Instead of impeding your arms like a rucksack, or continually slipping like a shoulder bag, the hybrid sling design means you can swing it out of the way until you need to get something out of it; when you just pop a clip and swing it round for easy access.
The main compartment has room for one of those double-sided lure boxes, plus a couple of mesh pockets which will accommodate a few bits and pieces. You could probably squeeze two lure boxes in at a pinch, but one's enough to carry several Rapalas, Thundersticks, Dexters and a few rubber sandeels.
When you open it with the bag slung around to your waist, you can get at the lure box and the interior compartments, meaning you can change lures without needing to take the bag off and put it down.
There's a zipped front compartment, with room for spare traces, scissors, spare hooks, clips etc; and a smaller mesh pocket for your sharpening stone.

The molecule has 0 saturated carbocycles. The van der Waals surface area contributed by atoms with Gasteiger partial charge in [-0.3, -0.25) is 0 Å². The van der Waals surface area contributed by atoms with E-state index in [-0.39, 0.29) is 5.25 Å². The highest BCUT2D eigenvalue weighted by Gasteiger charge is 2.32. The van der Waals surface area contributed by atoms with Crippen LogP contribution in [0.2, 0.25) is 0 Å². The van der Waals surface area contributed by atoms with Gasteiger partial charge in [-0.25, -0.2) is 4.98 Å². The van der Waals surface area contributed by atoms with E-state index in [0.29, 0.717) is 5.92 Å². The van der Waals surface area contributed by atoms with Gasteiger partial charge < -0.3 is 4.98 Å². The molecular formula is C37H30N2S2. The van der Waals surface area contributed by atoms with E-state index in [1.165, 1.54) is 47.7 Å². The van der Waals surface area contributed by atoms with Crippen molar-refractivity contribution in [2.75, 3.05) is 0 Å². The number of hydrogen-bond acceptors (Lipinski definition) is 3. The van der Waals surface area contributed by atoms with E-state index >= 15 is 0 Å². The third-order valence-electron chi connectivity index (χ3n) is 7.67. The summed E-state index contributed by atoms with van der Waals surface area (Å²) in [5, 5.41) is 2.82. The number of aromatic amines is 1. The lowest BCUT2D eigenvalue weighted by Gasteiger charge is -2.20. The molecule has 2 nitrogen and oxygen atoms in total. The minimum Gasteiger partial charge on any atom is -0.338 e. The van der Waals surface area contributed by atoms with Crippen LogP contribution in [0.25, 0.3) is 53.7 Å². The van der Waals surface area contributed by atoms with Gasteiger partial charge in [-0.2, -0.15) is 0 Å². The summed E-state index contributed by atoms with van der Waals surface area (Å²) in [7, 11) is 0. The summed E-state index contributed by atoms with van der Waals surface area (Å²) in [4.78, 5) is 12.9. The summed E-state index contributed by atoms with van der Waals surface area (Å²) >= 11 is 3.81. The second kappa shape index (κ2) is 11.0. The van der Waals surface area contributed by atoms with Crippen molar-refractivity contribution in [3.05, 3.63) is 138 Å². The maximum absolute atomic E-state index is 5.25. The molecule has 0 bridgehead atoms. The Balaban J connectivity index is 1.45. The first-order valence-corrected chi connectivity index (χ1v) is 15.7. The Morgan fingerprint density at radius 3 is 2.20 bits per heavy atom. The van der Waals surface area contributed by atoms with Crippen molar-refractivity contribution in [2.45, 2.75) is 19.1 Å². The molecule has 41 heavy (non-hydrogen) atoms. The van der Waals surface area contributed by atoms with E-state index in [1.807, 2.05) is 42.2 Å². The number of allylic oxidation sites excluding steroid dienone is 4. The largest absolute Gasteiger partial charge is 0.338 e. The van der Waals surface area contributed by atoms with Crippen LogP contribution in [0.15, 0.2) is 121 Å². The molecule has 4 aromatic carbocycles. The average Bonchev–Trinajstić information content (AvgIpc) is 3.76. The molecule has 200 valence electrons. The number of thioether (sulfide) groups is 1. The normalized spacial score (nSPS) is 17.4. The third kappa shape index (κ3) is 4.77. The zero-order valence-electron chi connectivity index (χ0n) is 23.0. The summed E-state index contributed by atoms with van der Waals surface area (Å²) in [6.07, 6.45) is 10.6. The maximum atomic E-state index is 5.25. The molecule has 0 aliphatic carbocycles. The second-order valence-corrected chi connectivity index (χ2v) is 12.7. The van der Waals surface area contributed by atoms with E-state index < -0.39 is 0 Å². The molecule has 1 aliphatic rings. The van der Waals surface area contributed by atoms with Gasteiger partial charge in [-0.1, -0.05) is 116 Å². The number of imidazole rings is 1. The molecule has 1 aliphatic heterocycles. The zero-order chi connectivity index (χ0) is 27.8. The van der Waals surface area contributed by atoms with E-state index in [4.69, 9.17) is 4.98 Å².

It also has a pocket for a drinks bottle and a top compartment with room for a camera and a pastie or a couple of sausage rolls. There's also a slightly awkward flap with a velcro retaining tab you can keep your pliers to hand in.
I wondered if it might be big enough for pike fishing, but you'd struggle to get more unhooking tools, weigh sling, scales etc in. If Snowbee made a slightly larger version it would be a boon to freshwater lure anglers who walk and fish. Then again, I guess you could fit the extras in a bum bag.
Not cheap for £49.99, but I'd expect it to last a few summers. Hat tip Bass Lure Basics, whose review convinced me to buy one.
I'm also getting into the double-sided boxes Snowbee, Leeda and one or other firms now offer, where lures nestle in boat-shaped sections with a keel slot for the hooks.
They make much better use of the space available and also stop the lures tangling, like they do in other boxes when you cram two or three into a square compartment.
There are drying holes, but I'll still get the box out to open it out and let the air get to it after a sea fishing trip, along with rinsing any lures I've used under the tap before drying them out.
I was going to say they're (again...) not quite big enough for pike fishing, but I plan to use smaller lures and lighter gear this season after Ash showed us all the way home last winter, so it's bound to get pressed into service come the autumn.